Most of the time, medications improve our quality of life. They reduce aches and pains, fight infections, and manage many other conditions such as high blood pressure and diabetes.
However, they can also cause adverse effects such as drug interactions, side effects, and allergies.
What is a drug interaction?
If you use multiple medications and see various medical professionals, you may be more vulnerable to drug interactions, which occur when a meal, supplement, or drug alters how your body processes medications. Such interactions may increase the potency of a drug—making a typical dose into an overdose—or decrease its potency or make it completely ineffective.
According to researchers at Harvard Medical School, individuals must understand their medications and become aware of their responses to them. Their research focuses more on investigating how people might effectively control their drugs to prevent negative effects.
3 types of drug interactions
- Drug–drug interactions:
- Drug-drug interactions are described as a pharmacologic or clinical reaction to the administration of a drug combination that differs from the expected effects of the two drugs when given alone. Drug interactions can have negative effects on people, reduce the effectiveness of treatments, or even cause injury. Although there are more than 100,000 different possible medication interactions, the majority never really have a negative effect. Drug interactions occur occasionally but not frequently. Using data from prescription drug claims, a survey of two sizable health plans estimated the probability of probable drug interactions to be between 6.2 and 6.7 percent per year.
- A drug interaction occurs when one drug affects the cytochrome enzyme that processes another. For instance, the antibacterial Flagyl (metronidazole) inhibits the enzyme CYP2C that breaks down the blood thinner Coumadin (warfarin). When the two drugs are used simultaneously, the blood thinner may remain in the body longer, increasing the risk of life-threatening bleeding.
- Dilantin (phenytoin), an antiseizure medication, increases the excessive production of CYP3A4, an enzyme that metabolizes estradiol (a substance used in low-dose contraceptives).
- In other cases, two medications taken for unrelated purposes may have the same outcome, simulating an overdose. This can occur when over-the-counter painkillers such as aspirin, Motrin (ibuprofen), Aleve (naproxen), and, to a lesser extent, Tylenol (acetaminophen) are combined with blood thinners such as warfarin and clopidogrel. The combination can cause significant bleeding because the painkillers have anti-clotting properties.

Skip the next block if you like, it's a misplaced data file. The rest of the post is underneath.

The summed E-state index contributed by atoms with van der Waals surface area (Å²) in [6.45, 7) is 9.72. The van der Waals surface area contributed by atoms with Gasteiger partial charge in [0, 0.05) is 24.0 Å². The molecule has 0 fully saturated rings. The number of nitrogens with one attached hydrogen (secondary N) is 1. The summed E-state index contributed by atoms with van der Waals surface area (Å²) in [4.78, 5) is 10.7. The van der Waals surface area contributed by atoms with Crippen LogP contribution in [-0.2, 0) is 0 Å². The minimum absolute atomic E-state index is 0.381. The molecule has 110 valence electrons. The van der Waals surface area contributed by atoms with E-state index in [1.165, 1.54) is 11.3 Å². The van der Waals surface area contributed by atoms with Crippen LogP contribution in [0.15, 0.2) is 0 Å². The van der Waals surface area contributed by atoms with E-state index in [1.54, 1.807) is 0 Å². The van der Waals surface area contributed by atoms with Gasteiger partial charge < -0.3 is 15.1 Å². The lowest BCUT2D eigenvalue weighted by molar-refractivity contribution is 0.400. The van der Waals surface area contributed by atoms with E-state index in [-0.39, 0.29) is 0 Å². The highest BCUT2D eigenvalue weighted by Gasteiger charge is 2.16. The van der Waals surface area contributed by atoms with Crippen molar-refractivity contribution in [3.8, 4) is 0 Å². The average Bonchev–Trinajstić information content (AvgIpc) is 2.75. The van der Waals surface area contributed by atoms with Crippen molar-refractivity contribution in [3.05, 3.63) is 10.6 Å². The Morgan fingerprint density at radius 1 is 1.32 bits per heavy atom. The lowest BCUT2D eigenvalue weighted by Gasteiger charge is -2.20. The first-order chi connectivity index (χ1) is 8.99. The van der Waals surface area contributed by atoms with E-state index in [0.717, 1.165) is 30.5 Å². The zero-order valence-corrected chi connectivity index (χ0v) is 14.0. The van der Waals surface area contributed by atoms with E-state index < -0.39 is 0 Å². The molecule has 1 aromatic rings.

- Drug–food interactions:
- Drug–food interactions (or drug-nutrient interactions) occur when a food alters a drug's anticipated effect. For instance, grapefruit juice enhances the effects of several antihypertensive medications, whereas milk reduces the absorption of antibiotics such as tetracycline or ciprofloxacin.
- Grapefruit juice inhibits the enzyme that breaks down statins, and those who take a lot of Lipitor (atorvastatin) or Zocor (simvastatin) may have muscle discomfort and other adverse effects from a statin "overdose."
- Warfarin and fish oil supplements together may have a similar effect, increasing the danger of life-threatening hemorrhage. Iron supplements can reduce the effects of Synthroid (levothyroxine), a drug used to treat an underactive thyroid.
- Drug–condition interactions:
- When a medication affects an underlying illness or condition, this is referred to as a drug–disease (or drug–condition) interaction. Drug interactions with diseases can increase the risk of unfavorable outcomes. For instance, aspirin makes people with peptic ulcers more prone to bleeding; oral decongestants, which are commonly present in over-the-counter remedies for colds, allergies, and coughs, can increase heart rates in people with high blood pressure.
How can a person avoid drug interactions?
You can take the following actions to prevent drug interactions:
- Inform your healthcare practitioner of all prescription and over-the-counter medications you are currently taking or plan to take. Moreover, let your doctor know if you use any herbal remedies, dietary supplements, or vitamins.
- Inform your healthcare practitioner of any additional illnesses you may have, such as diabetes or high blood pressure.
- Ask your doctor or pharmacist the following queries before taking a medication:
- What is the purpose of the drug?
- How should I administer the medication?
- Should I avoid any certain meals or beverages, as well as other medications, while taking this medication?
- Can I safely use this medication along with the other medications I currently take?
- Do I need to be aware of any potential drug interactions?
- What symptoms indicate a medication interaction?
- What should I do if a drug interaction occurs?
- Follow the advice of your doctor when using medications. Always read the written instructions and information provided with a drug. Important details concerning potential drug interactions are included on the labels and packaging inserts of medications.
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